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Denver Criminal Defense Lawyer / Denver Field Sobriety Test Lawyer

Denver Field Sobriety Test Lawyer

Drivers may be asked to perform a field sobriety test by law enforcement following a sudden swerve from one lane to the next, or after being pulled over for another moving violation and the officer has reason to believe that the driver is intoxicated. Unbeknown to most Coloradans, drivers 21 years old and above have no obligation to take a sobriety test, and we encourage drivers to politely decline. If you were arrested, however, a Denver field sobriety test lawyer may be able to help. Reid DeChant at DeChant Law can help you prove that the test was conducted improperly, that it was performed under poor conditions, and that it should not be used as evidence for a DUI conviction.

The Problem With Field Sobriety Tests

The main problem with a field sobriety test is that a completely sober person can fail one.The National Highway Traffic and Safety Administration (NHTSA) created a guideline for field sobriety testing, but many police officers still perform the tests improperly. More importantly, the results of the test are largely subjective, which is why sober drivers sometimes fail tests. Older drivers with poor balance, and those with disabilities or poor vision, are particularly likely to fail a field sobriety test. Bad weather conditions, poor lighting at night, loud traffic rushing by, and other factors can also impact the accuracy of a field sobriety test result.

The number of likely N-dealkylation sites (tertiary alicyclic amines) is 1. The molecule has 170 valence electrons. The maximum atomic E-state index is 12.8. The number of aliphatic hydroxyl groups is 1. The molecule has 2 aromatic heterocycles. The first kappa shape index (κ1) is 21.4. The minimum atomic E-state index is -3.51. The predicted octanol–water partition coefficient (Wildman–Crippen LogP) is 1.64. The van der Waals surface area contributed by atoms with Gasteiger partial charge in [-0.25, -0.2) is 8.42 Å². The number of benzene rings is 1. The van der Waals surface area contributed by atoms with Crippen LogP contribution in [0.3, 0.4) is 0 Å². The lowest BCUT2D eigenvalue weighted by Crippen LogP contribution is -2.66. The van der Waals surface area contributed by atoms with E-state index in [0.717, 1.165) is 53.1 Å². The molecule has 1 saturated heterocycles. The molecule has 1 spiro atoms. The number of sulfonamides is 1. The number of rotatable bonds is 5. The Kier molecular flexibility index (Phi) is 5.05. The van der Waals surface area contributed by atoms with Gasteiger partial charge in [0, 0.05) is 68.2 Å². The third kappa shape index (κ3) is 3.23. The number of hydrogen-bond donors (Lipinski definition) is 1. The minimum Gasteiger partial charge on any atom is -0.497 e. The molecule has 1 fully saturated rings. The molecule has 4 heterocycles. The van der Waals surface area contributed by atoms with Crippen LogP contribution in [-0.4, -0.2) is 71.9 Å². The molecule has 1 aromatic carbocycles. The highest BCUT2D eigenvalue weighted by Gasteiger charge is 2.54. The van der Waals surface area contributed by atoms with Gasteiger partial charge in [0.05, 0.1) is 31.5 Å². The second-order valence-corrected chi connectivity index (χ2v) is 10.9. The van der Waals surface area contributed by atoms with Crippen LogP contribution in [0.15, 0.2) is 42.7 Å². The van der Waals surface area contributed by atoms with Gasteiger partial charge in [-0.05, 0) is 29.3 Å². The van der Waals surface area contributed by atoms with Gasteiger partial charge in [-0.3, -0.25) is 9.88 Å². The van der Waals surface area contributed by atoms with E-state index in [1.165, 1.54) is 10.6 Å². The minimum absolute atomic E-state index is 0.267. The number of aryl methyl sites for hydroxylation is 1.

The Three Most Common Field Sobriety Tests

  • Walk and Turn—The driver is asked to walk on an imaginary line, or the white line on the shoulder of the road, placing their heel of one foot to the toe of the other as they go. After taking a predetermined number of steps—usually nine—the driver is required to do a 180 degree turn and walk back on that same real or imaginary line. A driver can fail the test by not taking the correct number of steps, stepping off the real or imaginary line, or by not placing their heel to the other foot’s toe.
  • One Legged Stand—The driver is asked to stand on one foot with the other six inches off the ground, during which they are required to count to 10. If the driver puts their arms out to steady themselves, touches their foot to the ground, or fails to count to 10, they will fail the test.
  • Horizontal Gaze Nystagmus—The police officer will hold a light to the driver’s eyes and ask them to follow it back and forth. its motion. The officer is supposed to look for the driver’s eyes to wobble back and forth or jerk away from the light, which is allegedly a sign that the driver is intoxicated.

These tests are only 65 percent to 77 percent accurate, and that is under ideal conditions with the test being conducted by the officer to the T.

Call a Denver DUI Third Offense Lawyer Today

The result of a field sobriety test is not proof of intoxicated driving, it is simply evidence. And with any type of evidence, it can be challenged. By working with a Denver field sobriety test lawyer, it may be possible to have the DUI, DWAI, or other charges thrown out. Call Reid DeChant at DeChant Law today at 720-634-6789 for a free case evaluation.